The temporary lull in judicial confirmation battles has come to an end. Hoping to ramp up its base in time for the midterm elections, the White House recently promised supporters that it will flood the Senate with more right-wing appeals court nominees. Simultaneously, Senate Republicans have pushed for votes on existing ones, some of whom are so divisive that Majority Leader Bill Frist has not acted until now. Meanwhile, conservative activists sit like vultures, hoping that the 86-year-old John Paul Stevens retires and gives President Bush a crack at naming a third justice.
For their part, most Democrats prefer taking up almost any subject to avoid having to talk about judges. Where Republicans see opportunities by scoring points with their base, Democrats see pitfalls, believing that every vote against a nominee invites voter discontent. Americans care about vigorous enforcement of civil-rights laws, as well as worker, health and safety, and environmental protections. But Democrats have not found a way either to articulate their own affirmative vision or to expose Republican talking points about “judicial restraint” and “interpreting, not making the law” for the simplistic, counter-factual demagoguery that it is.
With a third Bush high court nominee potentially in the offing, the time could be now or never to flip the script.
If President Bush gets the opportunity to nominate another Supreme Court justice, the trend toward weakening, even undoing, constitutional and statutory protections will accelerate. We might also witness judicial accommodation of this administration's unprecedented claims to nearly unfettered executive power. If the nominee were to be young, a substantial new, staunchly conservative bloc could dominate American law and life for more than a generation. Remember: Clarence Thomas is only 57, Alito is 56, and Roberts just turned 51.
Notwithstanding their advantages, Republicans have given Democrats an opening to find their voices. It presented itself (again) during the Alito confirmation process. Although Alito's lengthy record showed him to be one of the most aggressively conservative jurists in the country, Republicans billed him as a moderate, avoided talking about his legal views, and advanced a political strategy of blasting anyone who pursued such legitimate discussion -- senators, academics, the press -- as engaging in “despicable” behavior. Why? Because they know the public won't embrace the throwback legal regime that movement conservatives have long been trying to revive. The question is whether Democratic senators will exploit this continuing opportunity.
With the White House and its Senate allies spoiling for a courts fight and the President's poll numbers dwindling, there's no better time to stand up for good judges, to articulate the dangers posed by jurists “in the mold of Scalia and Thomas,” and to present the compelling vision of the law that progressives possess. But to do that, Democrats must make judgeships and the courts a priority.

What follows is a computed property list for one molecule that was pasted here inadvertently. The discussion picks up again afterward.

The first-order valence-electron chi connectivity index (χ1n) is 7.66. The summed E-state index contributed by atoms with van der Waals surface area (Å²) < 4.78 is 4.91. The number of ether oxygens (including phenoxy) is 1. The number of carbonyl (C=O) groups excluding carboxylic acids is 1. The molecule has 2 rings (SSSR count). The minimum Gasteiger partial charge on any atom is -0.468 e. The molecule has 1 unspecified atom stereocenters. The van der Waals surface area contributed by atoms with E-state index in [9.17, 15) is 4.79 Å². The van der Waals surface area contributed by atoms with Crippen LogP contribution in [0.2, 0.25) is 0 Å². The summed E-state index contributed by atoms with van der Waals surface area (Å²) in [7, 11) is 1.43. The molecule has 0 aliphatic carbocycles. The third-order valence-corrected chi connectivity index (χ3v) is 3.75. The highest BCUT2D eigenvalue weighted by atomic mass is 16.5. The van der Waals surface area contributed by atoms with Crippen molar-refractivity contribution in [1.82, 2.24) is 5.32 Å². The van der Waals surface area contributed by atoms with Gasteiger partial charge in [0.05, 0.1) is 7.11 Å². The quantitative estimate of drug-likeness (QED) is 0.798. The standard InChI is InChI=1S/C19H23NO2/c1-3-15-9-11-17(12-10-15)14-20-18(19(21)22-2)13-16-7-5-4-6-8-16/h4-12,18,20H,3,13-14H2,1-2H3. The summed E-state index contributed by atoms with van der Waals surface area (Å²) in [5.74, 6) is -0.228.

That means explaining why independent courts are essential to upholding our rights and protections and why today it is “activist” conservatives who are trying to transform the law. It means focusing laser-like on nominees' legal views and forgoing the almost always-futile quest for “smoking-gun” disqualifiers. It means insisting on consequences when a nominee refuses to divulge what he or she thinks. It means wresting control of the confirmation process from the “Gang of 14,” which came together last year to avert a showdown over the use of the filibuster. To their credit, the Gang theoretically preserved the prerogative of a substantial Senate minority to moderate presidential overreaching. But in practice, the victory has proven hollow, since the Gang's seven Democrats seem unwilling to exercise that prerogative if the objections to a nominee are rooted in the one thing that matters most -- judicial philosophy.
For now, all eyes will turn to the skirmishes taking place in the Senate around a handful of appellate nominees. Because it is in the appeals courts that the law is often shaped, these are important appointments. To be sure, Democrats remain at a numeric disadvantage in challenging them, at least until November and perhaps thereafter. But Republicans' renewed push to play politics with judges nevertheless gives Democrats the opportunity to chart a new course. The 42 votes cast against Alito provided a good toehold. Democrats should now, with coherence, press forward.
Nan Aron is president of the Alliance for Justice, an association of public-interest groups in Washington, D.C.
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